Goon Goon Dhina (Culture Circuit)
Blackdown Tableland National Park
A beautiful walk along Mimosa Creek, past an old cattle yard to a Ghungula art site, with informative signage about how the local Indigenous people used the natural surroundings for food, shelter, tools and more.
This lightly trafficked walk starts at the trailhead at the rear of the Munall Camping Ground (near the toilets) on Charlevue Road.
Within 100m you will reach the remnants of an old cattle yard, originally built entirely of a single Stringyback tree, without the use of any wires.
Continue along the loop track, heading right and completing the walk in an anti-clockwise direction.
Walk upstream along Mimosa Creek, past rocky outcrops and the remnants of an old bush camp from the 1950’s, of which a few stones and posts remain.
A plethora of informative signs describe how the Ghungalu people use plants and other natural elements for food, tools, medicine, shelter and more. It is truly interesting to read about their connection to the land, so ensure you leave enough time to read these.
Other signs provide information about the park and the surrounding area.
The Ghungalu art site is a rocky overhang, dotted with mosses and ferns, where you can see a range of ochre stencils and free-hand paintings.
There are a number of beautiful pools alongside the track, with some including rocky stepping stones to cross.
Track: The track is a well-maintained graded path, with occasional steps and footbridges, and rocky stepping stones across some of the creek crossings. The track is well-signed and easy to follow.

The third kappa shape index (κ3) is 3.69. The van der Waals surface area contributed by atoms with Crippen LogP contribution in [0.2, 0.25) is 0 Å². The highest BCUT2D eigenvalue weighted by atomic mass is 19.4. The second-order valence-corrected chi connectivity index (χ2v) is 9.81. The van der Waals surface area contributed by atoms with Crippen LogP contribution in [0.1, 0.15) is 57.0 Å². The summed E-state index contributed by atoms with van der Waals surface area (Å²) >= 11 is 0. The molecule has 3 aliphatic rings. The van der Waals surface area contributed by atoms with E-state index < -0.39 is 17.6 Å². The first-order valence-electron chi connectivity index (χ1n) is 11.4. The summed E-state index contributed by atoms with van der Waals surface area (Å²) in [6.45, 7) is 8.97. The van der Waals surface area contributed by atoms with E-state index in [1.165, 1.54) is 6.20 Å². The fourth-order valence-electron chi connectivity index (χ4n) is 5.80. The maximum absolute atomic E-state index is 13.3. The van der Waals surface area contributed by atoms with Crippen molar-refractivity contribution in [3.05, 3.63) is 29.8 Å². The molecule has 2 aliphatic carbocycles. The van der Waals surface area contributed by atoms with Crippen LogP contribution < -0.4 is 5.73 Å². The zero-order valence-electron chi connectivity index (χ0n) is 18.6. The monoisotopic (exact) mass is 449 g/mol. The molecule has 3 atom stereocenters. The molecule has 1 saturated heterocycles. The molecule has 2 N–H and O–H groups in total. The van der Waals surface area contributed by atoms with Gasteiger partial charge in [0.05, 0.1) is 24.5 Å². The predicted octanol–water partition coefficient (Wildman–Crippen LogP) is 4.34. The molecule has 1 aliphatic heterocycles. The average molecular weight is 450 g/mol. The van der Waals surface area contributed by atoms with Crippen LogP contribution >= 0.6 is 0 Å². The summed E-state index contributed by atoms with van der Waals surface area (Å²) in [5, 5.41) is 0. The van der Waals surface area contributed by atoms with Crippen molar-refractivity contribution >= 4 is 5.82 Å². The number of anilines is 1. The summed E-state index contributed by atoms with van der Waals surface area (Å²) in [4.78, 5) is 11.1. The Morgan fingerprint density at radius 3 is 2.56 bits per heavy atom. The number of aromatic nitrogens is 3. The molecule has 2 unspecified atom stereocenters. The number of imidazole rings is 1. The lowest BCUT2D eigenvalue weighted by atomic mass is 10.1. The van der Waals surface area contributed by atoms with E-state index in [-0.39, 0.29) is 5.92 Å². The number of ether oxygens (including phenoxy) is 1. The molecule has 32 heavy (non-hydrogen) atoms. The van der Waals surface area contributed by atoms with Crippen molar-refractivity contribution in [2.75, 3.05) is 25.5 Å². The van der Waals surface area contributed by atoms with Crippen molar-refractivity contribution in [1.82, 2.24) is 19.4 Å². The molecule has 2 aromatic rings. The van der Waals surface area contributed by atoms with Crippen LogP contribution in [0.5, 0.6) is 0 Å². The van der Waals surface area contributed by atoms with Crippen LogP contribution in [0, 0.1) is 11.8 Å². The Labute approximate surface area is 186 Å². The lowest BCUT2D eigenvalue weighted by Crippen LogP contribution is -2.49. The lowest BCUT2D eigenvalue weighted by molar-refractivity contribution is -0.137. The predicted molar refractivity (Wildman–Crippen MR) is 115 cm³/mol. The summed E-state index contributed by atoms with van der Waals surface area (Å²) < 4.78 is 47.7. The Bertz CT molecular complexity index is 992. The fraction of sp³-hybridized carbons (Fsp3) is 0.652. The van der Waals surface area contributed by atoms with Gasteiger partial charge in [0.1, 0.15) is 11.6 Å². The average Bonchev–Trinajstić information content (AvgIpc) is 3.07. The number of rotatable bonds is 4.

Difficulty: The track is relatively short, with only minimal elevation, and so is suitable for all fitness levels.
Direction: This is a loop track. While the track can be completed in either direction, anti-clockwise is recommended.
The trailhead is located at the rear of the Munall Camping Ground (near the toilets) on Charlevue Road. The road from the Yaddamen Dhina day-use area to the campground is a gravel road and a 4WD vehicle is recommended.
The campground is located 9 hours drive north-west of Brisbane and 5 hours drive north-west of Bundaberg.
It is recommended to break up the drive to the park and consider the impact of fatigue on driving safety. Many of the roads leading to the park are rural roads prone to wildlife, especially at dawn and dusk.
Parking near the trailhead is limited.
best time to go
The walk can be completed year-round. If completing after recent rain, be sure to check the Queensland Parks website for updates regarding flooding and track closures.
Remember, whenever venturing into the outdoors, practice the Leave No Trace principles and be considerate of others. This means: dispose of your waste properly, don't remove things or move things from their natural position and respect all wildlife. Also be sure to plan ahead and adequately prepare for any adventure.
I respectfully acknowledge the Traditional Owners of the land on which all activities listed on this website are found, as well as Elders past, present and emerging. I strive to not promote sites where requests have been made for people not to explore due to the cultural significance of the site to Indigenous peoples, or note how to respectfully visit a site. If I have a promoted a site with cultural significance, please send me a message and let me know.